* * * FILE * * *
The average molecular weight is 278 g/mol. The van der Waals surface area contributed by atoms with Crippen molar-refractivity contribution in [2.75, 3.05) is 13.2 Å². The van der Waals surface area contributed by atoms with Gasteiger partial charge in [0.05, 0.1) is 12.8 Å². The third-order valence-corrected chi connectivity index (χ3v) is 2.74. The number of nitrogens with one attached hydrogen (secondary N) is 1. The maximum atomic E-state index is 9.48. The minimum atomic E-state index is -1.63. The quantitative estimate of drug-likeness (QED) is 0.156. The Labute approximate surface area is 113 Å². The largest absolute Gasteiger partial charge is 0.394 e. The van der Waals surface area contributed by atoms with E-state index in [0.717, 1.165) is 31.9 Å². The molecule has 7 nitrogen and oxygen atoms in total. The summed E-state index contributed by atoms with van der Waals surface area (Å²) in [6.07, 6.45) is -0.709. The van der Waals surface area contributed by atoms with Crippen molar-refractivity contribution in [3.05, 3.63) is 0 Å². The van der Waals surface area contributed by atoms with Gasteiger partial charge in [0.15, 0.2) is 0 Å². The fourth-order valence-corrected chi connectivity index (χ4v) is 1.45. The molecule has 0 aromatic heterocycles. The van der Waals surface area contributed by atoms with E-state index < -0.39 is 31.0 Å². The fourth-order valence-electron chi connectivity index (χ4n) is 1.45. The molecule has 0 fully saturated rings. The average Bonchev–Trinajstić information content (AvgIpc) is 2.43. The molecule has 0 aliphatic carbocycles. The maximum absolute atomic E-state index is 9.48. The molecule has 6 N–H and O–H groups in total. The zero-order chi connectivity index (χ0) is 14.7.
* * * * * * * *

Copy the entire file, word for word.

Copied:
The average molecular weight is 278 g/mol. The van der Waals surface area contributed by atoms with Crippen molar-refractivity contribution in [2.75, 3.05) is 13.2 Å². The van der Waals surface area contributed by atoms with Gasteiger partial charge in [0.05, 0.1) is 12.8 Å². The third-order valence-corrected chi connectivity index (χ3v) is 2.74. The number of nitrogens with one attached hydrogen (secondary N) is 1. The maximum atomic E-state index is 9.48. The minimum atomic E-state index is -1.63. The quantitative estimate of drug-likeness (QED) is 0.156. The Labute approximate surface area is 113 Å². The largest absolute Gasteiger partial charge is 0.394 e. The van der Waals surface area contributed by atoms with E-state index in [0.717, 1.165) is 31.9 Å². The molecule has 7 nitrogen and oxygen atoms in total. The summed E-state index contributed by atoms with van der Waals surface area (Å²) in [6.07, 6.45) is -0.709. The van der Waals surface area contributed by atoms with Crippen molar-refractivity contribution in [3.05, 3.63) is 0 Å². The van der Waals surface area contributed by atoms with Gasteiger partial charge in [0.15, 0.2) is 0 Å². The fourth-order valence-corrected chi connectivity index (χ4v) is 1.45. The molecule has 0 aromatic heterocycles. The van der Waals surface area contributed by atoms with E-state index < -0.39 is 31.0 Å². The fourth-order valence-electron chi connectivity index (χ4n) is 1.45. The molecule has 0 fully saturated rings. The average Bonchev–Trinajstić information content (AvgIpc) is 2.43. The molecule has 0 aliphatic carbocycles. The maximum absolute atomic E-state index is 9.48. The molecule has 6 N–H and O–H groups in total. The zero-order chi connectivity index (χ0) is 14.7.